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Nebula Aword Stories 10

Title: Nebula Award Stories 10
Author: Various
Year: 1975

More or less constantly, I have the feeling that I should read more science fiction short stories. Science fiction is a genre heavily based on unique and fantastic concepts, which means that it’s usually well-suited for shorter forms of fiction. When a good author comes up with a brilliant idea, he or she knows many pages it is good for and writes that many. Having an idea good for ten pages and writing a series of novels spanning thousands of pages is simply bad manners, but science fiction authors are, at least in my experience, quite good at not losing focus.

However, there is no guarantee that the ideas or the stories they write are any good. This volume collects seven short stories, novelettes and novellas, all awarded the Nebula Award by the Science Fiction Writers of America . Thinking that I have probably more in common with authors than readers, I guessed that I would like these short stories more than the Hugo Award winners I’ve read so far (1, 2); I couldn’t have been more wrong.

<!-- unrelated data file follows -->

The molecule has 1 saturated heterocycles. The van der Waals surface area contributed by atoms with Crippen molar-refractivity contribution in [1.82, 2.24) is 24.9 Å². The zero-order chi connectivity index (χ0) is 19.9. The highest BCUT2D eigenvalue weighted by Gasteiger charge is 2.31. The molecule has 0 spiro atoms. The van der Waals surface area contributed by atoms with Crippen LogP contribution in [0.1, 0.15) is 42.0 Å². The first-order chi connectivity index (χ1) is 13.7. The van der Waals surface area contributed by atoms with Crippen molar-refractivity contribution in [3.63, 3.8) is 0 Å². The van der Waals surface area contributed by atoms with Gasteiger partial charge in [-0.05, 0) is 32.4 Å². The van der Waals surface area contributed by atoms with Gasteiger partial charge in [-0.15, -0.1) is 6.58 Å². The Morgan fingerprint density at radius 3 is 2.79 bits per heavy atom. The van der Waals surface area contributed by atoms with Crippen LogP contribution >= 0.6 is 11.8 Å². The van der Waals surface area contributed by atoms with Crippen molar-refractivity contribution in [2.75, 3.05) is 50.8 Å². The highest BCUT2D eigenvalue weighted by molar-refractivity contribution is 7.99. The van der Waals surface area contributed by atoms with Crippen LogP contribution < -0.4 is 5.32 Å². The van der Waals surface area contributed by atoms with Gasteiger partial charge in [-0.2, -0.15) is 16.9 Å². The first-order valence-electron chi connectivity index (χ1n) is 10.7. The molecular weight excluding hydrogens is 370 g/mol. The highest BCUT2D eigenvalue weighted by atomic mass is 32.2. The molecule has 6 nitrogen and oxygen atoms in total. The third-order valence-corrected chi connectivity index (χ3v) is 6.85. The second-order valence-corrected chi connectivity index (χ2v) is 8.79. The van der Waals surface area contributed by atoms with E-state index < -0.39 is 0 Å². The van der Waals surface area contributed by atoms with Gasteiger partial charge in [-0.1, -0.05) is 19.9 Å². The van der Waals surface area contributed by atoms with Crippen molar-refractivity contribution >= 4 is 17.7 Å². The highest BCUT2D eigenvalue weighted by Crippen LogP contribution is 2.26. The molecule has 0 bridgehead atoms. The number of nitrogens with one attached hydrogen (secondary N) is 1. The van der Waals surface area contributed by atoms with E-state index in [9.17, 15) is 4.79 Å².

There are some stories in this collection that I would recommend, such as The Day Before the Revolution by Ursula K. Le Guin, and If the Stars are Gods by Gordon Eklund and Gregory Benford, but the majority of them are simply not very memorable at all. Some, such as Twilla by Tom Reamy actually manages to pass the obscure cloud of mediocrity and emerge into the abyss of the truly dreadful. One story in the collection, The Rest is Silence by C.L. Grant, made me feel seriously uneducated, leaning heavily on Shakespeare references that mean little to me. The short story felt like it had potential, but I haven’t read enough to appreciate it.

On average, this book is not worthwhile, so I’ll give it two snails. There are some nice pieces of writing in here (all of them mentioned above). If you for some extraordinary reason manage to get hold of this volume (it’s pretty hard to find), by all means, read those stories, but don’t bother with the rest.

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